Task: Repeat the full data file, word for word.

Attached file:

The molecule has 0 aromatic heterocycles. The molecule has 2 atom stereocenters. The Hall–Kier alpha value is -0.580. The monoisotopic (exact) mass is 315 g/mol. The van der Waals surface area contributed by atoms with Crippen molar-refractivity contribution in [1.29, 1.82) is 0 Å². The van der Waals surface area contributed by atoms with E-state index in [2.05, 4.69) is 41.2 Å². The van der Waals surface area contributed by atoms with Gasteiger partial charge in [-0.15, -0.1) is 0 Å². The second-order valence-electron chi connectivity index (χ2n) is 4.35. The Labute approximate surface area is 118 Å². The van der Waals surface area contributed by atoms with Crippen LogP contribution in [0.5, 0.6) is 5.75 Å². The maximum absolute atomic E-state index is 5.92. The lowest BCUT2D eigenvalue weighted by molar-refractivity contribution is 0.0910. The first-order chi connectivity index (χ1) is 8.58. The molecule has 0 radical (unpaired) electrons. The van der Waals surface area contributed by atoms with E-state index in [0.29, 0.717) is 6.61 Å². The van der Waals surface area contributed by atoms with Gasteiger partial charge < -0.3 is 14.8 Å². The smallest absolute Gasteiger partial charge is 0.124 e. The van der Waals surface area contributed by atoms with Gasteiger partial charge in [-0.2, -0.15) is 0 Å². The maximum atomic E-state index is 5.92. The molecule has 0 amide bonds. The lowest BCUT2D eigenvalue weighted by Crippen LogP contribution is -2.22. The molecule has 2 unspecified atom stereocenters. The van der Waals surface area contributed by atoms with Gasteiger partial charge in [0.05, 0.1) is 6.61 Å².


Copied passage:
The molecule has 0 aromatic heterocycles. The molecule has 2 atom stereocenters. The Hall–Kier alpha value is -0.580. The monoisotopic (exact) mass is 315 g/mol. The van der Waals surface area contributed by atoms with Crippen molar-refractivity contribution in [1.29, 1.82) is 0 Å². The van der Waals surface area contributed by atoms with E-state index in [2.05, 4.69) is 41.2 Å². The van der Waals surface area contributed by atoms with Gasteiger partial charge in [-0.15, -0.1) is 0 Å². The second-order valence-electron chi connectivity index (χ2n) is 4.35. The Labute approximate surface area is 118 Å². The van der Waals surface area contributed by atoms with Crippen LogP contribution in [0.5, 0.6) is 5.75 Å². The maximum absolute atomic E-state index is 5.92. The lowest BCUT2D eigenvalue weighted by molar-refractivity contribution is 0.0910. The first-order chi connectivity index (χ1) is 8.58. The molecule has 0 radical (unpaired) electrons. The van der Waals surface area contributed by atoms with E-state index in [0.29, 0.717) is 6.61 Å². The van der Waals surface area contributed by atoms with Gasteiger partial charge < -0.3 is 14.8 Å². The smallest absolute Gasteiger partial charge is 0.124 e. The van der Waals surface area contributed by atoms with Gasteiger partial charge in [-0.2, -0.15) is 0 Å². The maximum atomic E-state index is 5.92. The molecule has 0 amide bonds. The lowest BCUT2D eigenvalue weighted by Crippen LogP contribution is -2.22. The molecule has 2 unspecified atom stereocenters. The van der Waals surface area contributed by atoms with Gasteiger partial charge in [0.05, 0.1) is 6.61 Å².